In a few weeks time, Norwegian explorers Borge Ousland and Thorleif Thorleifsson will set out on a daring expedition in an attempt to become the first people to sail around the North Pole, a feat that has only become possible in recent years thanks to global climate change. The two men will have to successfully navigate both the Northeast and Northwest Passages if they want to accomplish their goal.
Ousland is a well known polar explorer, who has visited both the North and South Pole by skis in his numerous cold weather adventures. Thorleifsson is more at home on the water, being a very experienced sailor, and will be the captain of the small sailing ship they will use on their voyage.
The plan is to set off on June 21st, and sail for the Northeast Passage, which fully opens up for navigation in August. That route runs through the ice filled waters of the Arctic Ocean north of Russia. Once they have completed that part of the journey, they’ll then take on the Northwest Passage, which runs across the northern region of Canada. At one time, both of these routes we considered unnavigable, but thanks to global warming, the ice now breaks up more fully, allowing ships to pass through.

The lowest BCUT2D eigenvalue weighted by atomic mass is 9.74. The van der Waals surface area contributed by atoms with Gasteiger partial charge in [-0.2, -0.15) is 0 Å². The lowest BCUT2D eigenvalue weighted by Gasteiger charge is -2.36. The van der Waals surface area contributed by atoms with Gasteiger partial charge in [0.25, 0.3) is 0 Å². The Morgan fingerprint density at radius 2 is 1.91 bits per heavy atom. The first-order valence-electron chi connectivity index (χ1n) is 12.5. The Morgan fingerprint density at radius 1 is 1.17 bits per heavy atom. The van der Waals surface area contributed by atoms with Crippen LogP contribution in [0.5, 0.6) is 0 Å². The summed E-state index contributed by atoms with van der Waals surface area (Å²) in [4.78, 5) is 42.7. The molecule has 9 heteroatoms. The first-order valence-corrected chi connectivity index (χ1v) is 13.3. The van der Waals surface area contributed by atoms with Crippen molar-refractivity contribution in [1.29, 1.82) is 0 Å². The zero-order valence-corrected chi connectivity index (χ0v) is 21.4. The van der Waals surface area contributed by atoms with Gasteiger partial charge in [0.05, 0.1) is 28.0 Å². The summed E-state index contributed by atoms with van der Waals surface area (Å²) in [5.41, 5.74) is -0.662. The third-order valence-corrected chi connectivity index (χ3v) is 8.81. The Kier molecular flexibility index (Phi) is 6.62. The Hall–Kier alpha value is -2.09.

There are a number of obstacles that Ousland and Thorleifsson will have to face on their journey. For instance, the ice flows will be very unpredictable, and they’ll need to rely on satellite imaging to help find their way. On top of that, they’re using a small ship that is quick and light, but won’t allow them to carry too many supplies with them, and although it has been retrofitted with Kevlar to help protect it against the ice, its hull is none too thick. The two men have also had to deal with Russian bureaucracy, which is never an enjoyable prospect, but a similar expedition was halted last year when the ship didn’t have the proper paperwork to pass through Russian waters.
The journey is expected to take four months to complete, and they’ll be covering roughly 10,000 miles in the process. Once they get underway, you’ll be able to follow along with their progress and adventures on Ousland’s blog, which can be found by clicking here.
[Photo Credit: http://www.ousland.no/]